Electric Radiant Heaters

electric radiant heaters

electric radiant heaters
WarmlyYours Welcomes Kathryn Scott to Marketing Team
WarmlyYours, makers of energy-efficient radiant electric heating solutions for any flooring surface and bathroom spas, today announced Kathryn Scott has joined the company as Marketing Director, where she will spearhead the company’s trade and consumer marketing and outreach strategies to grow brand awareness and increase market share.
Does the electricity used by an electrical device eventually turn into heat?

If an electrical device — like a TV, computer, fan, light, stereo, etc. — is plugged in a wall socket and running, does all the power it use eventually turn into heat and warm the room by that amount of energy?

This would exclude devices that specifically vent fluids outside the room like clothes dryers, washing machines, dishwashers, vent fans, etc.

For example, a portable Electric Heater with a fan uses some of the electrical power that it consumes to turn the fan so does that mean that it is less efficient than an electric radiant heater? Or does all the power used to turn the fan eventually become heat?

Or if you had two TV sets that used 350W each, would they heat up a room as much as a 700W heater?

The second law of thermodynamics states “The entropy of an isolated system not in equilibrium will tend to increase over time, approaching a maximum value at equilibrium” (quoted from Wikipedia).

My memory from my college days (long, long ago!) of what this means is that when you define a system that includes the electric generator and its power supply, transmission lines, and things that use that electricity (the load), the transformation of the original source of energy to something useful is always less than 100% efficient. The losses are in the form of heat.

The question as asked seems to be looking for something other than the thermodynamic answer, though. You imply a kind of isolated system by specifying a room and excluding devices like a clothes dryer with an outside vent. But a room is not an isolated system. If the appliance is an electric heater, with or without a fan, we can probably safely say that all the electricity consumed by the device is turned into heat. But if the appliance is an incandescent light bulb and the room has windows, some of the energy escapes out the windows as light. Not much of the total energy, because incandescent bulbs aren’t very efficient in the visible spectrum and turn most of the energy used into heat, not light. There’d also be some conversion of photons into heat as light passed through the window.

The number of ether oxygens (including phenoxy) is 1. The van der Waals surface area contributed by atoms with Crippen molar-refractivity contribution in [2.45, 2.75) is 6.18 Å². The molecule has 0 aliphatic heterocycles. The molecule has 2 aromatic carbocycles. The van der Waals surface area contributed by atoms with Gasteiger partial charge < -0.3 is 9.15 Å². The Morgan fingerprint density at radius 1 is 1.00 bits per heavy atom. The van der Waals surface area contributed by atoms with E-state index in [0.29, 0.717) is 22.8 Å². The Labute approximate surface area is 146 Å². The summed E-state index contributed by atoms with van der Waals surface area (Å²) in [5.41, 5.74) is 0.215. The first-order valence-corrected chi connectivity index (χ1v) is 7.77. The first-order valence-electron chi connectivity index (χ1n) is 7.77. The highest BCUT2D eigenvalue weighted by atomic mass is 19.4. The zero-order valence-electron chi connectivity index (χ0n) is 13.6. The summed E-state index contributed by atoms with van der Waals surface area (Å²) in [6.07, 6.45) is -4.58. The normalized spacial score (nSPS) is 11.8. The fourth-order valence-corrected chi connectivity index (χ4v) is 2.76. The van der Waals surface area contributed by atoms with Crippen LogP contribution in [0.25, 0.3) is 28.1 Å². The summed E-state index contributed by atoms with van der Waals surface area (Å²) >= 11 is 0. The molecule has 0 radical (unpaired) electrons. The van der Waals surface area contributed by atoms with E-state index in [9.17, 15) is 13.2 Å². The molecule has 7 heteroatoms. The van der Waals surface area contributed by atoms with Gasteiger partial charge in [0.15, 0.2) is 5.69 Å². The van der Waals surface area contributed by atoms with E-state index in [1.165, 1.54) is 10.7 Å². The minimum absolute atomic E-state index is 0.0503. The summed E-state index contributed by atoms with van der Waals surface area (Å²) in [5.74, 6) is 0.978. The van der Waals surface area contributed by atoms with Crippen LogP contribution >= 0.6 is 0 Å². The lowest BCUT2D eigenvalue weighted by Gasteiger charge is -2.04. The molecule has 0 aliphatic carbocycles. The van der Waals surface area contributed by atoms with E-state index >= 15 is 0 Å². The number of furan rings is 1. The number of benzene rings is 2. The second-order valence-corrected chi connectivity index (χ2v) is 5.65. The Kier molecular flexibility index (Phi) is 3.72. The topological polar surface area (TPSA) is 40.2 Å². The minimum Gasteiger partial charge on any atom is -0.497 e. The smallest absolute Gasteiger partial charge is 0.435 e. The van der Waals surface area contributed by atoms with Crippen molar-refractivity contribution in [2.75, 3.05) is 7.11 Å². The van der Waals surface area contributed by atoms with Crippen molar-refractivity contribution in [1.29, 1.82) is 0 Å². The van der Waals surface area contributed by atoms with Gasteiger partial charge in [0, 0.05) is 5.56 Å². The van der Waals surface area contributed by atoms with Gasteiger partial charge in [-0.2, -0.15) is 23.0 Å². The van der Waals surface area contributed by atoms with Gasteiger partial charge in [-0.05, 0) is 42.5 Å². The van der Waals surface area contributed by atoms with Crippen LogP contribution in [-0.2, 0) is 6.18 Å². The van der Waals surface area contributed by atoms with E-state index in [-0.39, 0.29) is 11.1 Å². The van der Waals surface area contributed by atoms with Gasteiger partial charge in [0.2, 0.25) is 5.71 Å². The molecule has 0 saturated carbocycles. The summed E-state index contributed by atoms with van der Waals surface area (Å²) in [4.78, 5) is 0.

For all practical purposes, though, a closed well-insulated room would warm up more quickly from the 700W heater than two 350W televisions. The reason for that is the heater runs at a high temperature that causes its heat to transfer fairly efficiently to the air in the room (the room has air, doesn’t it? We’re talking a situation we could measure in the average American home?). If the room were build in a laboratory, insulated incredibly well, and conditions outside the test room were maintained at some constant value, the TV vs. heater result would be more nearly equal, given enough time for the TV’s to warm themselves and then transfer that heat to the room.

An interesting aside here is something I read long ago during the “Space Race.” If a spacecraft in space is mostly living area for human beings (think Apollo capsule) and the temperature inside is maintained at a constant 70 degrees Fahrenheit, the radiant heat escaping from that spacecraft would be the equivalent of a body at 70 degrees (see Black-Body Radiation or Stefan-Boltzmann Law). That’s because no man-made insulation is 100% efficient and the heat inside will eventually make its way outside and be radiated away. But because human beings produce about 440 BTUs per hour when at rest, an Apollo capsule from back then had to worry more about dumping excess heat (from on-board electronics plus the people inside) than heating the capsule in the extreme cold of space. Of course, the Apollo 13 emergency eliminated most of the non-human heat sources inside THAT capsule, but that’s a different story…

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